Archive: Shot on a shoe-string budget, Aranofsky’s film Pi enigmatic indie hits a new peak of low-budget, original film-making


“Mathematics is the language of nature,” vents an offbeat number nerd called Max Cohen (Sean Gullette) in the midst of one of his lofty rants. “Everything around us can be understood and represented through numbers.” Words hard to fathom; spoken from the protagonist’s ingenuity and belief, yes, but the mathematician speaks quite brilliant sense in writer/director Darren Aronofsky’s astounding debut feature. So much so, that Max’s compulsive efforts to decode the alleged numerical order underpinning the stock-market exert a pull on corporate kingpins set on economic rule and freaky Rhabis intent on unlocking the secrets behind their holiest of texts.

In a periolous obsession that leads to all kinds of hypotheses regarding ecology and mysticism, money, faith and existence, Max’s mental and physical robustness is pushed to the very edges of endurance as he inches towards a specific sequence of digits that could shatter the very foundations of Wall-street and beyond.

Darren Aronofsky’s stylistically shot and conceived film revels in the sheer freedom of experimental film-making in what is, essentially, a character study that relentlessly probes at the known and unknown, the surreal and sublime. You don’t have to be good Will Hunting to grasp the tale, though. Pi is a very well executed sci-fi thriller that grips and stirs in a way that’ll leave you yearning for the answers and more. Maths can actually cool. Who’d have thought it!?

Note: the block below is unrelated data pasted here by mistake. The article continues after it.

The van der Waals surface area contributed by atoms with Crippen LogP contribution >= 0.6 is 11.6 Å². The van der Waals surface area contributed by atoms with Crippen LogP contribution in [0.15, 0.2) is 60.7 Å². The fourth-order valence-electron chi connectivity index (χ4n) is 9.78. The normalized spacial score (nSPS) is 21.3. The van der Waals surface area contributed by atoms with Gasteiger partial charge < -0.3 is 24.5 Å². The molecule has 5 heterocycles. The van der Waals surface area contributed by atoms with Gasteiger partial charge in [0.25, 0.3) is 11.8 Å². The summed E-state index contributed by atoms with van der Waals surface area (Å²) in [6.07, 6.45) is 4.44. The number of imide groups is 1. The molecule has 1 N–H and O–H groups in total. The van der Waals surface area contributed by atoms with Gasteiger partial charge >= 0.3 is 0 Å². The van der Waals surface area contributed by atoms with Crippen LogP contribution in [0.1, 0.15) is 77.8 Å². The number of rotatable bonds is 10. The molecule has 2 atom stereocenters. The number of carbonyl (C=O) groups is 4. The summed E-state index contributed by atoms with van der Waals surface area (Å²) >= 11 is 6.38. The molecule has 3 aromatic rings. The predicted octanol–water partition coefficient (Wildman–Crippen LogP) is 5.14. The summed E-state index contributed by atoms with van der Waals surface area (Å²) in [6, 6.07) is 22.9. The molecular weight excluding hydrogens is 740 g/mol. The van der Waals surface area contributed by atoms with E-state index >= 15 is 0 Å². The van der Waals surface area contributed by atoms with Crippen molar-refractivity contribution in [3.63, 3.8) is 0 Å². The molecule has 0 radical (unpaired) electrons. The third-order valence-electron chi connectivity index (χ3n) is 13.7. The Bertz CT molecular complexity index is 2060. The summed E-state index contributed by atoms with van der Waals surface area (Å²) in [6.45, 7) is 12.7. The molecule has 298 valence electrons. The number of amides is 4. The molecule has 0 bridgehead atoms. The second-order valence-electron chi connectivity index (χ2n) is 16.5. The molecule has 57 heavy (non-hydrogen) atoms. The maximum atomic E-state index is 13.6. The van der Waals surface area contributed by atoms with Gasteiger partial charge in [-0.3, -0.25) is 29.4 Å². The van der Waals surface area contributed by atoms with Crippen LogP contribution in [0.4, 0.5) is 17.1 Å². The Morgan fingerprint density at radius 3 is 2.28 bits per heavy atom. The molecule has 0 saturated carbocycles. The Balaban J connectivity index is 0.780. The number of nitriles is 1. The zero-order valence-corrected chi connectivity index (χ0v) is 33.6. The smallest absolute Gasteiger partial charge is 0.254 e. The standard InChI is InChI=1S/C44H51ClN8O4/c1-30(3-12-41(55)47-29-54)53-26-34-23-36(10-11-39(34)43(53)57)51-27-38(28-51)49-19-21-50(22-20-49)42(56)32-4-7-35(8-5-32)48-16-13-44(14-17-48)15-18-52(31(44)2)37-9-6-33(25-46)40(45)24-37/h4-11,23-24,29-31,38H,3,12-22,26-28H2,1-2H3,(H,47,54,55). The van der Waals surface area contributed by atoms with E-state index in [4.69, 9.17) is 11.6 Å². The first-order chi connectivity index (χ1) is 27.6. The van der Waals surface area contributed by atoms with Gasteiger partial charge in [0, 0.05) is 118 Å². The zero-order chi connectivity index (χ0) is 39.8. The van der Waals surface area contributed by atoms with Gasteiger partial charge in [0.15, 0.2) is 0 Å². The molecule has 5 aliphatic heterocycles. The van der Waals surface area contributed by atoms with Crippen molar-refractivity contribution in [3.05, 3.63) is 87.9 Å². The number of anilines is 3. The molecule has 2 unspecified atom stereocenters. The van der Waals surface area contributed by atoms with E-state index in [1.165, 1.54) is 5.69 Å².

Shot on a shoe-string budget, this enigmatic indie hits a new peak of low-budget, original film-making. It looks and sounds unlike anything else around. The equation is exact and apt. The film-making techniques: astute and brash. And it all adds up, in quite exceptional yet enigmatic style. Pi is a truly haunting discussion on man’s undying efforts to crack the complex codes behind our very existence. It has cult potential written all over it. Innovative quality running rich throughout and boasts all the awe and intrigue as the ratio of a circle’s circumference to its diameter….honest; 3.14 and off into infinity.

Pi (1998), directed by Darren Aronofsky, is released on Blu-ray disc in the UK by Twentieth Century Fox, Certificate 15. 



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